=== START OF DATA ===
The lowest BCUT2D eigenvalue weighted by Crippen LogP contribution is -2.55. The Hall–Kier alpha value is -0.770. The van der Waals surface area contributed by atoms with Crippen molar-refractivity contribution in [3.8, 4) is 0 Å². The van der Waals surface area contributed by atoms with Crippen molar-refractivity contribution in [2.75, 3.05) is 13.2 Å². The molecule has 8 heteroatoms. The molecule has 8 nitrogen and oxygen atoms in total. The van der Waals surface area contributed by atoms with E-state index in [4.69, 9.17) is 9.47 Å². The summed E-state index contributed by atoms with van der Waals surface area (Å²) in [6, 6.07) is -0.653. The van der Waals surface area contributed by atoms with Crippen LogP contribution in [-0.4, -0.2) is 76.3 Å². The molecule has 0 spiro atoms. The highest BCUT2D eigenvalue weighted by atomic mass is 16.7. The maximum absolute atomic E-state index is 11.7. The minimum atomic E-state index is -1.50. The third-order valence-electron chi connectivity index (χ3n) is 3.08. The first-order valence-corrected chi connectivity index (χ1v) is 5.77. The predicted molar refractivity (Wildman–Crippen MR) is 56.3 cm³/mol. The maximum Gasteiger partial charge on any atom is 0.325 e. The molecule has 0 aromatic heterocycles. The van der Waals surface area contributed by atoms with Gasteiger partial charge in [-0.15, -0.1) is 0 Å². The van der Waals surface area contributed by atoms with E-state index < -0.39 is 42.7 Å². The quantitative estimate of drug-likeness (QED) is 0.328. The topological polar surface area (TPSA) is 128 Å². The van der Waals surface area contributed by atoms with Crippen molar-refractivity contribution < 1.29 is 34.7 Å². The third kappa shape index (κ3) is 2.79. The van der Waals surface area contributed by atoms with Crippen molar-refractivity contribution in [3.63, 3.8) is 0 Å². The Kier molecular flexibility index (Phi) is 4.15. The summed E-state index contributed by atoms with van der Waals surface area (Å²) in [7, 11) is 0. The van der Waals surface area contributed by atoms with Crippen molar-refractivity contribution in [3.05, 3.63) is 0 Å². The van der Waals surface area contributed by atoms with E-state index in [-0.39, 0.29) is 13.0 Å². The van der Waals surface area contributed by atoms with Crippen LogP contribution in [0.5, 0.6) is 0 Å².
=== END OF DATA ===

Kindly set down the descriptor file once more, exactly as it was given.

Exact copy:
The lowest BCUT2D eigenvalue weighted by Crippen LogP contribution is -2.55. The Hall–Kier alpha value is -0.770. The van der Waals surface area contributed by atoms with Crippen molar-refractivity contribution in [3.8, 4) is 0 Å². The van der Waals surface area contributed by atoms with Crippen molar-refractivity contribution in [2.75, 3.05) is 13.2 Å². The molecule has 8 heteroatoms. The molecule has 8 nitrogen and oxygen atoms in total. The van der Waals surface area contributed by atoms with E-state index in [4.69, 9.17) is 9.47 Å². The summed E-state index contributed by atoms with van der Waals surface area (Å²) in [6, 6.07) is -0.653. The van der Waals surface area contributed by atoms with Crippen LogP contribution in [-0.4, -0.2) is 76.3 Å². The molecule has 0 spiro atoms. The highest BCUT2D eigenvalue weighted by atomic mass is 16.7. The maximum absolute atomic E-state index is 11.7. The minimum atomic E-state index is -1.50. The third-order valence-electron chi connectivity index (χ3n) is 3.08. The first-order valence-corrected chi connectivity index (χ1v) is 5.77. The predicted molar refractivity (Wildman–Crippen MR) is 56.3 cm³/mol. The maximum Gasteiger partial charge on any atom is 0.325 e. The molecule has 0 aromatic heterocycles. The van der Waals surface area contributed by atoms with Gasteiger partial charge in [-0.15, -0.1) is 0 Å². The van der Waals surface area contributed by atoms with E-state index < -0.39 is 42.7 Å². The quantitative estimate of drug-likeness (QED) is 0.328. The topological polar surface area (TPSA) is 128 Å². The van der Waals surface area contributed by atoms with Crippen molar-refractivity contribution < 1.29 is 34.7 Å². The third kappa shape index (κ3) is 2.79. The van der Waals surface area contributed by atoms with Crippen molar-refractivity contribution in [3.63, 3.8) is 0 Å². The Kier molecular flexibility index (Phi) is 4.15. The summed E-state index contributed by atoms with van der Waals surface area (Å²) in [7, 11) is 0. The van der Waals surface area contributed by atoms with Crippen molar-refractivity contribution in [3.05, 3.63) is 0 Å². The van der Waals surface area contributed by atoms with E-state index in [-0.39, 0.29) is 13.0 Å². The van der Waals surface area contributed by atoms with Crippen LogP contribution in [0.5, 0.6) is 0 Å².